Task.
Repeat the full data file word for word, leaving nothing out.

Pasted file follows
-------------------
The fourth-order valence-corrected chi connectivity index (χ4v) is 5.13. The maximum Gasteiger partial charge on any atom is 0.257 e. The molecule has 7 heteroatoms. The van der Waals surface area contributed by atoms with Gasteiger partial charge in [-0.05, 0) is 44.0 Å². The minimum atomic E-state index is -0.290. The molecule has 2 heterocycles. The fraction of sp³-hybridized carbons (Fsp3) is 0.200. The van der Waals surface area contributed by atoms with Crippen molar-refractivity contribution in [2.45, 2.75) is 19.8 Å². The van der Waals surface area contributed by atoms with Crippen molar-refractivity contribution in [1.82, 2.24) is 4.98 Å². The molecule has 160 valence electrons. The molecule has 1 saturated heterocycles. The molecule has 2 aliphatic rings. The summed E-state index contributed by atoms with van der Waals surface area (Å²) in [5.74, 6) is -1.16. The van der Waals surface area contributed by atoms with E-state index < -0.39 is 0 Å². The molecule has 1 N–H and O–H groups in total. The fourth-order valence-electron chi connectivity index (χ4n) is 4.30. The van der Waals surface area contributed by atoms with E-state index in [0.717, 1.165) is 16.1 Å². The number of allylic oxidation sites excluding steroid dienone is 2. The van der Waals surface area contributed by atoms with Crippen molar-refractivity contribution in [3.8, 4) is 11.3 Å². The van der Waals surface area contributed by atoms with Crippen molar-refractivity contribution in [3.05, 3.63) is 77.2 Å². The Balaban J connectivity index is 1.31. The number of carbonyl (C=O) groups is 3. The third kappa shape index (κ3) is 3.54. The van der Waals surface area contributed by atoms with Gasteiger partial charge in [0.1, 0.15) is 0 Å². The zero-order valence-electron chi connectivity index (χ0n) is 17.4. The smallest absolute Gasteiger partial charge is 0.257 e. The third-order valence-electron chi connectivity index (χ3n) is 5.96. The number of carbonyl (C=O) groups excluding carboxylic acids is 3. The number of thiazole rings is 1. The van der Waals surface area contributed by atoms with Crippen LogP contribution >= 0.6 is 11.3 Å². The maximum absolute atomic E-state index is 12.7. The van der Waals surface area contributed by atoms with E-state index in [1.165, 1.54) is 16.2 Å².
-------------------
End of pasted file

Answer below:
The fourth-order valence-corrected chi connectivity index (χ4v) is 5.13. The maximum Gasteiger partial charge on any atom is 0.257 e. The molecule has 7 heteroatoms. The van der Waals surface area contributed by atoms with Gasteiger partial charge in [-0.05, 0) is 44.0 Å². The minimum atomic E-state index is -0.290. The molecule has 2 heterocycles. The fraction of sp³-hybridized carbons (Fsp3) is 0.200. The van der Waals surface area contributed by atoms with Crippen molar-refractivity contribution in [2.45, 2.75) is 19.8 Å². The van der Waals surface area contributed by atoms with Crippen molar-refractivity contribution in [1.82, 2.24) is 4.98 Å². The molecule has 160 valence electrons. The molecule has 1 saturated heterocycles. The molecule has 2 aliphatic rings. The summed E-state index contributed by atoms with van der Waals surface area (Å²) in [5.74, 6) is -1.16. The van der Waals surface area contributed by atoms with E-state index < -0.39 is 0 Å². The molecule has 1 N–H and O–H groups in total. The fourth-order valence-electron chi connectivity index (χ4n) is 4.30. The van der Waals surface area contributed by atoms with E-state index in [0.717, 1.165) is 16.1 Å². The number of allylic oxidation sites excluding steroid dienone is 2. The van der Waals surface area contributed by atoms with Crippen molar-refractivity contribution in [3.8, 4) is 11.3 Å². The van der Waals surface area contributed by atoms with Crippen molar-refractivity contribution in [3.05, 3.63) is 77.2 Å². The Balaban J connectivity index is 1.31. The number of carbonyl (C=O) groups is 3. The third kappa shape index (κ3) is 3.54. The van der Waals surface area contributed by atoms with Gasteiger partial charge in [0.1, 0.15) is 0 Å². The zero-order valence-electron chi connectivity index (χ0n) is 17.4. The smallest absolute Gasteiger partial charge is 0.257 e. The third-order valence-electron chi connectivity index (χ3n) is 5.96. The number of carbonyl (C=O) groups excluding carboxylic acids is 3. The number of thiazole rings is 1. The van der Waals surface area contributed by atoms with Crippen LogP contribution >= 0.6 is 11.3 Å². The maximum absolute atomic E-state index is 12.7. The van der Waals surface area contributed by atoms with E-state index in [1.165, 1.54) is 16.2 Å².